It seems that the entire nation is in mourning. Although the government has yet to declare an official period of national mourning, pending the recovery of those still missing, the whole nation is gripped by the tragic sinking of the Sewol ferry.
Some of the prevailing sentiments are sorrow, grief, anger, frustration, shame, guilt, pity and sympathy. Few words, however, would be able to describe the unbearable pain suffered by the families of those who died or are missing. Nothing and nobody can take them back to the time before April 16.
But there are many who try to stand by them as they are struggling through one of the most difficult times of their lives. Over the weekend, tens of hundreds of people stood in the rain for two hours in Ansan, lining up to pay tribute to the Sewol victims.
Yellow ribbons are now ubiquitous. They first appeared in Ansan, at Paengmok Port and along Cheonggyecheon Stream, and have been spreading to more places as well as in cyberspace and social media. Many wear them on their lapels. Clearly, all Koreans are united in sharing their grief and praying for the dead and their bereaved families.
Furthermore, there are unsung heroes who rushed to the aid of those who are suffering: Civilian divers who joined the dangerous underwater search and rescue operations, volunteers who are taking care of the grief-stricken families in Ansan and Paengmok, taxi drivers who offer free rides between Ansan and Paengmok, which are 340 kilometers apart, and people who sent packages to those who have been staying at a gymnasium on Jindo Island for two weeks. Celebrities are joining what has become a national campaign.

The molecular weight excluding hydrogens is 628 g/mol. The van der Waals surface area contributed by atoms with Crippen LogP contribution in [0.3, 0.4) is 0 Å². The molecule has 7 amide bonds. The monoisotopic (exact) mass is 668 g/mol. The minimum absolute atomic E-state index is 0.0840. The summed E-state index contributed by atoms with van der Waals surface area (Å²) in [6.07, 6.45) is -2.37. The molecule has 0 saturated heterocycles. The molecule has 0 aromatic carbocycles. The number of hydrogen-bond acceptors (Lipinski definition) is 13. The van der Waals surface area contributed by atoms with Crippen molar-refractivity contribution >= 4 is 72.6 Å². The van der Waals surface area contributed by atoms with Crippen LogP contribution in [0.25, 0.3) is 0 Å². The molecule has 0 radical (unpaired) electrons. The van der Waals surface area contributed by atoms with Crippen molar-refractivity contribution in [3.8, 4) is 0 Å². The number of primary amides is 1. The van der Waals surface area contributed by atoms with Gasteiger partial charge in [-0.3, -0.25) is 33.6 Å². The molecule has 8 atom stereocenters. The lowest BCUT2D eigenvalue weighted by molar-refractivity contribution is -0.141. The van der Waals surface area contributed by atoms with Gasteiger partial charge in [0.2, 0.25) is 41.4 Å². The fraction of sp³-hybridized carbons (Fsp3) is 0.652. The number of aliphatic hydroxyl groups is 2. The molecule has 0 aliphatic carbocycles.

While in grief, we were inspired by the real heroes, who sacrificed their lives to save others when the ship was sinking. Crew members Park Jin-young and Yang Dae-hong, teachers Nam Yun-cheol and Choi Hye-jeong and student Jung Cha-woong all sacrificed their lives to save other passengers although they had time to escape. Each tale of these heroes is truly heart-breaking.
It is quite natural that there is a public campaign to petition the government for legal recognition of those heroes. They more than deserve the honor, which will pave the way for their burial in the national cemetery and government compensation and benefits for their families. It would be one of the few things the government could do to alleviate the pain and make the Sewol tragedy a precious lesson for the next generations.
We all have good reasons to shout in anger at the captain who was one of the first to flee from the sinking ship, its greedy owner and government officials. But the real heroes we have seen through the calamity convince us that we also have a reason to be proud of being Korean and united in a national crisis.